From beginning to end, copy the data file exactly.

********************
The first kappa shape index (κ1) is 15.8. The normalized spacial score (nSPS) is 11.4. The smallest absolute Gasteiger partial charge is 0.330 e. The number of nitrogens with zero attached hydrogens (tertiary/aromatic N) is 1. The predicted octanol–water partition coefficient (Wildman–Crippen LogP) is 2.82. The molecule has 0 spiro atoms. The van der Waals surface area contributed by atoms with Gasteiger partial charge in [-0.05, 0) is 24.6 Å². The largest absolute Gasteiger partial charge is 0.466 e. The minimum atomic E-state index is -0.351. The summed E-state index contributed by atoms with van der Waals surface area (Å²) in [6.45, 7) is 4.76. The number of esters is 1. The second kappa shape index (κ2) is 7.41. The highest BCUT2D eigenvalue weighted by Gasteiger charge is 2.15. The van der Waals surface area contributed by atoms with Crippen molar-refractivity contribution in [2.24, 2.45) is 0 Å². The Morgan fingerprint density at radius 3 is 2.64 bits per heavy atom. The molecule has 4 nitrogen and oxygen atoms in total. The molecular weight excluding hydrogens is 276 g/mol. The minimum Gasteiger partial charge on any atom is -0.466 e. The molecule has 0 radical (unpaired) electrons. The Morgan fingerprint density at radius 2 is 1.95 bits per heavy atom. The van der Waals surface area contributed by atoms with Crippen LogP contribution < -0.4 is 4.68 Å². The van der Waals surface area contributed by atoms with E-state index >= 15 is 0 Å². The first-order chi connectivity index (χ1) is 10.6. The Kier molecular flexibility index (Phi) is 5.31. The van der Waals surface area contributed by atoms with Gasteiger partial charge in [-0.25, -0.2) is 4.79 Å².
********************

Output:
The first kappa shape index (κ1) is 15.8. The normalized spacial score (nSPS) is 11.4. The smallest absolute Gasteiger partial charge is 0.330 e. The number of nitrogens with zero attached hydrogens (tertiary/aromatic N) is 1. The predicted octanol–water partition coefficient (Wildman–Crippen LogP) is 2.82. The molecule has 0 spiro atoms. The van der Waals surface area contributed by atoms with Gasteiger partial charge in [-0.05, 0) is 24.6 Å². The largest absolute Gasteiger partial charge is 0.466 e. The minimum atomic E-state index is -0.351. The summed E-state index contributed by atoms with van der Waals surface area (Å²) in [6.45, 7) is 4.76. The number of esters is 1. The second kappa shape index (κ2) is 7.41. The highest BCUT2D eigenvalue weighted by Gasteiger charge is 2.15. The van der Waals surface area contributed by atoms with Crippen molar-refractivity contribution in [2.24, 2.45) is 0 Å². The Morgan fingerprint density at radius 3 is 2.64 bits per heavy atom. The molecule has 4 nitrogen and oxygen atoms in total. The molecular weight excluding hydrogens is 276 g/mol. The minimum Gasteiger partial charge on any atom is -0.466 e. The molecule has 0 radical (unpaired) electrons. The Morgan fingerprint density at radius 2 is 1.95 bits per heavy atom. The van der Waals surface area contributed by atoms with Crippen LogP contribution < -0.4 is 4.68 Å². The van der Waals surface area contributed by atoms with E-state index >= 15 is 0 Å². The first-order chi connectivity index (χ1) is 10.6. The Kier molecular flexibility index (Phi) is 5.31. The van der Waals surface area contributed by atoms with Gasteiger partial charge in [-0.25, -0.2) is 4.79 Å².